Backrest support

You’ll also want to include a lateral backrest support in chairs for people with MND. With the client’s physical strength deteriorating, you need to ensure that their posture and positioning is maintained as well as possible at various stages of the disease.

So if your client is presenting low tone and reduced strength, including lateral support in your backrest will help them to maintain a midline position when seated for long periods of time.

The Lento is an excellent care chair for MND because it includes all kind of positioning options and can include a lateral backrest. The highly adjustable seating also means that you can change the chair as your client’s needs change so it will provide the correct support.

A lady asleep in the Lento care chair.

The Lento seat can be easily adjusted to suit your client’s needs as they change which is ideal for people with MND.

Communication

Unlike care chairs for other conditions, you may need to consider the addition of communication devices in the future. MND can cause you to lose the ability to move your mouth and speak, so your client might need to communicate a little differently in the future.

Including some anchor points in your chair will mean that your client can rest assured that they will be able to communicate over time. Some clients use tablets and computers, whereas others use eye movements and buttons by the side of their head – so make sure you consider these things in your assessment.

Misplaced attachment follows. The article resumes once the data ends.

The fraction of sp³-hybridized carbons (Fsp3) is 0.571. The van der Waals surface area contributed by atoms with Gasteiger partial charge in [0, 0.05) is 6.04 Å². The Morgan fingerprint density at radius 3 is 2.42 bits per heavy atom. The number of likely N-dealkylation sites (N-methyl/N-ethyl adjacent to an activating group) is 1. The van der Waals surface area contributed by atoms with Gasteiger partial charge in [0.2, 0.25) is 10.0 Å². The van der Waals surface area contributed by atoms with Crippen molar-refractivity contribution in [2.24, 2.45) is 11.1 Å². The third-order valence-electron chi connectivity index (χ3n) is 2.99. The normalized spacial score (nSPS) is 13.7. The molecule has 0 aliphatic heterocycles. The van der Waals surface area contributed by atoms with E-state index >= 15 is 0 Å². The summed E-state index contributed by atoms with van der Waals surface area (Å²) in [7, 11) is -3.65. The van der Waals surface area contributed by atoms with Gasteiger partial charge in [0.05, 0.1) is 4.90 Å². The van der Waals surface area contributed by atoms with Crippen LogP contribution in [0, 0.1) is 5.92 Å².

Other things to bear in mind

With your client’s mobility decreasing, they will be spending more time sitting down. With that in mind, including good, comfortable pressure relief in the chair is a must.

You should also include castors on the chair so that your client can be moved around with ease. This will help them to maintain mobility and quality of life.

With the client sat for long periods of time, they could end up getting warm or sweaty in the chair. For this, we’d recommend that you use a breathable wipe clean fabric to cover the chair.

Summary

These are the key things to include in chairs for people with MND to keep them comfortable and supported as their needs change over time. Ultimately, the Cura Air chair or the Lento are both good options to provide long-lasting optimum support.

Related articles

Lucie Hudson
Lucie Hudson

Lucie is our Marketing Manager, meaning she coordinates and writes some of our blogs, magazine articles, and brochures amongst many other resources. She also takes care of all our social media profiles, so feel free to send her any blog ideas you have!

    Previous articleHow to side transfer someone to and from a chair
    Next articleWhat are the differences between walking frames, wheeled walkers, Zimmer frames, and rollators?

    Leave a Reply

    Your email address will not be published. Required fields are marked *

    You may use these HTML tags and attributes: <a href="" title=""> <abbr title=""> <acronym title=""> <b> <blockquote cite=""> <cite> <code> <del datetime=""> <em> <i> <q cite=""> <s> <strike> <strong>

    *